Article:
Sunday, March 28, 2010


I have data. We sent off one of my samples for sequencing and got the results back a couple of days ago. Now I need to start learning what to do with this type of data. It is really exciting to have this data because, while it is still very preliminary, it means that I have a springboard to start thinking about what might be going on in the environments that I am studying. It also means that our process of DNA extraction and amplification (from very difficult samples) worked, at least for this sample.

I like that scientific research comes in phases. First you have to plan out your experiments or your sample analyses. This often involves a lot of background research to figure out what other people have done to ask similar questions, and how they did it. Then you have to do the actual lab or field work. In the case of the lab work I have been doing, a lot of this feels like one step forward two steps backward because each time we figure one thing out in our procedure, there is another issue to deal with. We spend a lot of time trying to figure out why our extractions or DNA amplification isn't working, and deciding which of the 20 factors to tweak the next time around. If we get luck and pick the right one, things progress fast. If not, we can spend weeks or even months trying to navigate around some road block that is standing between us and the data we seek. Once samples have been collected, experiments have been carried out, experimental samples have been preserved or analyzed we are ready to proceed to the next phase... data analysis.

Once there is data in the picture the game changes. A new set of challenges arise because the goal in this phase is to figure out what the data are telling you. Sometimes this is frustrating because there is no clear story, and sometimes you realize you need to back up and get more data or slightly different data in order to really understand what is going on. In the world of genetic sequences that task becomes figuring out what hundreds of thousands of A's, C's, T's, and G's mean. There are databases to help you figure out what organisms are in your samples, but in environments like hydrothermal vents where so many of the microbes are uncultured and unknown these databases are of limited use. So now it falls to me to learn a new set of skills that involve computer savvy (using new programs and platforms), a thorough understanding of genetics, and I'm not sure what else. Bioinformatics... here I come!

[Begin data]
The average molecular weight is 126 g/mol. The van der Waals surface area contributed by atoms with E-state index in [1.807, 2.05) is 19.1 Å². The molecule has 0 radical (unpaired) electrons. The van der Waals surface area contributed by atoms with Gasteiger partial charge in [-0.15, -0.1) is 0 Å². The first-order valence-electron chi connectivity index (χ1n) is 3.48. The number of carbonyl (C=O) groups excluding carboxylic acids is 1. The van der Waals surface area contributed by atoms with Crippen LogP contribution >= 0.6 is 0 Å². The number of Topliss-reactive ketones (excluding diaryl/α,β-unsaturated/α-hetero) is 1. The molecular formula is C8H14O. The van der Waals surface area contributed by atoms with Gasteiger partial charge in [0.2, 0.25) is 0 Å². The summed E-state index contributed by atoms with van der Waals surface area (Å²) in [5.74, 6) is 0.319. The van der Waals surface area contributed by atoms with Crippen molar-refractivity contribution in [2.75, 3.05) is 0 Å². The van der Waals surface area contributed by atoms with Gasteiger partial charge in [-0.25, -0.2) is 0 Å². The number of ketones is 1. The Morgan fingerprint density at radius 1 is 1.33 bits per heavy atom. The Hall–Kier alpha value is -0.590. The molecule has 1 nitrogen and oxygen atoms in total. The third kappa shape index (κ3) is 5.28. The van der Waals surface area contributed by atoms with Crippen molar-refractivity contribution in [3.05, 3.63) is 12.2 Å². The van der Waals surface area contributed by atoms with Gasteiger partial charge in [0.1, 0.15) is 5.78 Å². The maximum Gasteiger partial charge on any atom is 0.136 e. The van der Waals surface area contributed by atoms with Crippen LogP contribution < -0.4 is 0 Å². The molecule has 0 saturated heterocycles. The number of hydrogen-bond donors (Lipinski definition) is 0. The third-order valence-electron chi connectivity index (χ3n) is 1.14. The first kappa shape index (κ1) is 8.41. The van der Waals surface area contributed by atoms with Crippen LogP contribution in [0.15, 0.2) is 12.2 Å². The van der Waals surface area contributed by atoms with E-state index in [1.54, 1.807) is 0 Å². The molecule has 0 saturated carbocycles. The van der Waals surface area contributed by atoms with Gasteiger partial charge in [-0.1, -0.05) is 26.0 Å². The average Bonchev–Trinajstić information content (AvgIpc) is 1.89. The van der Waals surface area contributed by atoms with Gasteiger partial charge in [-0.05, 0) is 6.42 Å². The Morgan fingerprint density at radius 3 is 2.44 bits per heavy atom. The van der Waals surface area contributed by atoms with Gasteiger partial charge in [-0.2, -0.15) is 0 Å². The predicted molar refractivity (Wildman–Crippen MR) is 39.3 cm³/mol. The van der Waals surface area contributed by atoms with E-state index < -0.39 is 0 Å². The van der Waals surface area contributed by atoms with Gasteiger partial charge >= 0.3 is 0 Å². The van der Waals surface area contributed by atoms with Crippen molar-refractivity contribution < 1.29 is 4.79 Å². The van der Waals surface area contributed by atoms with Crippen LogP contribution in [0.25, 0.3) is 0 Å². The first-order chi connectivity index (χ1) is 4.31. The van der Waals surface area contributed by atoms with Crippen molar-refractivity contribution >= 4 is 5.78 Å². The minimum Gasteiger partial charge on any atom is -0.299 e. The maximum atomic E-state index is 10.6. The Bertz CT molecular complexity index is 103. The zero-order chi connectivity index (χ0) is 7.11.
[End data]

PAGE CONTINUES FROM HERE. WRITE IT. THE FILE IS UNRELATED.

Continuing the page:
After preliminary data typically comes more experiments and additional data collection. Eventually you decide you have enough data to tell a compelling story and then the next phase begins... writing. That one is a long way off, but it is the ultimate goal: to write up your results and get them published. In reality these phases often co-occur if you are working on various projects or various aspects of the same project. The way people do science very rarely occurs in the way that middle school science text books describe the "scientific method", but to me these phases represent different mindsets, and the transition from one to the next makes me feel like I have accomplished something.

I am excited because this data provides a peak into the next phase of my science... data analysis. It will be fun to not just be doing lab work for a while. It is intimidating and exciting to have a whole new set of skills (bioinformatics) to begin learning. This whole process has been one steep learning curve after another. It keeps you busy, and transition between phases prevents boredom.

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